I was shocked to hear the news this week that Premier Foods are demanding payments from their suppliers using a so-called ‘pay and stay’ scheme. In my view, this is just another example of large companies using bullying tactics against small businesses by demanding money to finance their own existence.
‘Pay and stay’ is when a large company demands a payment from its smaller suppliers, either as a one off or on an annual basis; as is the case with Premier Foods. If the smaller supplier refuses to pay they risk losing their contract with the larger business.
In November I tabled amendments to the Small Business, Enterprise and Employment Bill to tackle unfair payment practises, including one that would ensure there could not be unilateral, ad hoc, changes to payment terms in contracts between large companies and suppliers but they were blocked by the Government.
My Be Fair – Pay on Time campaign is fighting any method used by larger companies to pay late, avoid paying or finding ways to change pre-agreed contracts. This tactic used by Premier Foods falls in to the last category and is blatantly unfair. They are clearly financing their own business by using small companies as a credit line. Premier Foods know they can use their size to threaten smaller businesses with losing their contracts. How ironic that this story should come to light just before Small Business Saturday!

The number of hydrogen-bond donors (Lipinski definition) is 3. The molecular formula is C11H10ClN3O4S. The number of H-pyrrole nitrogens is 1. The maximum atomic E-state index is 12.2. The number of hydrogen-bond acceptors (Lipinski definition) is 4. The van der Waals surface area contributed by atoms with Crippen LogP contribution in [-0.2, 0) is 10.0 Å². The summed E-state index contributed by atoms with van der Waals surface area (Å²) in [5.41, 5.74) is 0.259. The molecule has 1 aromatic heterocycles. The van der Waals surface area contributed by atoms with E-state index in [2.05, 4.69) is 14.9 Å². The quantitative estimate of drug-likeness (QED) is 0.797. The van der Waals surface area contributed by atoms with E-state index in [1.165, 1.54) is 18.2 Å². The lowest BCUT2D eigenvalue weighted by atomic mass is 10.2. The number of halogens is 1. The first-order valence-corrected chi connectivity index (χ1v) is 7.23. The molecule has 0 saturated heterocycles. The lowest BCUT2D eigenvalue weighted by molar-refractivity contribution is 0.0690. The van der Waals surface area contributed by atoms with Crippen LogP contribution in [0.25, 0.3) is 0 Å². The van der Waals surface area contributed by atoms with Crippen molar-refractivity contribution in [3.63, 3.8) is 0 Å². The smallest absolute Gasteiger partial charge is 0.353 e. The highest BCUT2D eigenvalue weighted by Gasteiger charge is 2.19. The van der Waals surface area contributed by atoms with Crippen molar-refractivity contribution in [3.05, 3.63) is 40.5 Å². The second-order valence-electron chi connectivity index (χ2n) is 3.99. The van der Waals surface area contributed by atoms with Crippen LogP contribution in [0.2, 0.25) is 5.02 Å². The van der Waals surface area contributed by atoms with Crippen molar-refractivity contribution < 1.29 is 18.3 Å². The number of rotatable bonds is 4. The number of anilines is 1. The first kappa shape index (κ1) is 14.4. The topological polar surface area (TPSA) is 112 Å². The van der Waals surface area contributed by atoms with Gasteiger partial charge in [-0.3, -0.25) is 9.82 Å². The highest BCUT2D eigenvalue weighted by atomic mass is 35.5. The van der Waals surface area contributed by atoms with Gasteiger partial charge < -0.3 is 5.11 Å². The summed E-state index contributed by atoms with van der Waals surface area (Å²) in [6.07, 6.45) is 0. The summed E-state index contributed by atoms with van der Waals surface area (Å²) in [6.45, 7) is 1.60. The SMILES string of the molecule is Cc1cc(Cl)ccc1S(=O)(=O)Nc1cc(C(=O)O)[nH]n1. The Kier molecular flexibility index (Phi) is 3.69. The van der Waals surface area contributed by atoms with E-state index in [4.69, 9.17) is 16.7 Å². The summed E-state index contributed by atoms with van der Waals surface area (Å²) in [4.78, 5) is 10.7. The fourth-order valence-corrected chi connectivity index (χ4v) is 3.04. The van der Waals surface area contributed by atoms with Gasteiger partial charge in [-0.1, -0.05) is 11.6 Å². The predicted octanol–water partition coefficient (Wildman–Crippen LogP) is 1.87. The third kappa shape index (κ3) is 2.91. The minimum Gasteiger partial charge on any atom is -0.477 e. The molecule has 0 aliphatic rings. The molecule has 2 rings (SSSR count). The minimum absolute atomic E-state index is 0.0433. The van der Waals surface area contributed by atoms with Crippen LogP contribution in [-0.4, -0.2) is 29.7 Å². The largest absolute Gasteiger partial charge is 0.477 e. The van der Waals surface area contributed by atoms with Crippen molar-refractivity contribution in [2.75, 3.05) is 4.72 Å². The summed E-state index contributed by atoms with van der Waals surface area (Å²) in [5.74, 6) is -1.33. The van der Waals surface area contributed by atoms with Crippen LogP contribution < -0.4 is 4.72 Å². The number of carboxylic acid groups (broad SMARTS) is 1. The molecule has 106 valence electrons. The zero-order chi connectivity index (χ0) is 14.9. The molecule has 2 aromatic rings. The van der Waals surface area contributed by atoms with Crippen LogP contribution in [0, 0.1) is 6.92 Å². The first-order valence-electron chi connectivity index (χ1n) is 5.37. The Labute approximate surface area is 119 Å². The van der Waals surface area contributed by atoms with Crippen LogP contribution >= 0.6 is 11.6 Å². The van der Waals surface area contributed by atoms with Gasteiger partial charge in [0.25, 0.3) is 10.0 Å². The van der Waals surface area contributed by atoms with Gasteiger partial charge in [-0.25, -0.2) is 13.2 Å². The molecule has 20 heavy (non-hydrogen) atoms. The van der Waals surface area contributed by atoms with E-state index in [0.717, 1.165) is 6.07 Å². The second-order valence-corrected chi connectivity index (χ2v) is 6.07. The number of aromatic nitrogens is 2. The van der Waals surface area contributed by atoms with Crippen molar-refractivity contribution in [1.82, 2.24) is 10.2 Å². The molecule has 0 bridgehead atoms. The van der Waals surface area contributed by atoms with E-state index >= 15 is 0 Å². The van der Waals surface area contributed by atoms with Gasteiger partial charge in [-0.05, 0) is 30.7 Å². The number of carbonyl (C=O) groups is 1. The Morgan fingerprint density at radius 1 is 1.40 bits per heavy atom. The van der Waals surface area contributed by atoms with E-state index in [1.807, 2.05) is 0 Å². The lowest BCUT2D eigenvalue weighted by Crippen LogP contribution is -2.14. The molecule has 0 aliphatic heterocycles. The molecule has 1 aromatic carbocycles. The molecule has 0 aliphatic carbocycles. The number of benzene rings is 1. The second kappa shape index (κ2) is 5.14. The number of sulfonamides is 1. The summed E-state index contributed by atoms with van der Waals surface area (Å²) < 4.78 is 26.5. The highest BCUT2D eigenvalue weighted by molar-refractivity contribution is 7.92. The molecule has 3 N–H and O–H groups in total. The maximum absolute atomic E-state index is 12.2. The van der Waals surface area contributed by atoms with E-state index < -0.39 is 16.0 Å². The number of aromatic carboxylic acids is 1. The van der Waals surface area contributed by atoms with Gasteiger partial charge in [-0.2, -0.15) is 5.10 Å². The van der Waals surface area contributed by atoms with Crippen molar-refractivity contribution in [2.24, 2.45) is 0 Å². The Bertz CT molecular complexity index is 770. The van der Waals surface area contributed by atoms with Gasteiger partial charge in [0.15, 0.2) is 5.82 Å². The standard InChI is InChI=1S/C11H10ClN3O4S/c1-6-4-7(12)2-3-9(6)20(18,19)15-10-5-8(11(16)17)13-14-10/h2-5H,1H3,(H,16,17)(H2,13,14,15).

One supplier to Premier Food has described this tactic as blackmail and I agree with him. It’s a disgraceful way to run a business. I have always said that issues around late payment is a leadership issue. It’s the chief executives and board members who set the tone of a company’s payment culture. It’s time that late payment was regarded as being as unethical as tax evasion.
The latest figures put out by the Federation of Small Businesses (FSB) show Britain’s small businesses are now owed a massive £46 billion in overdue payments. The majority of people in employment work for a small or medium sized business. The Tories and Lib Dems had the chance to help small businesses during the passage of the Small Business, Enterprise and Employment Bill, but chose not to support my amendments. What message does this send out to small businesses?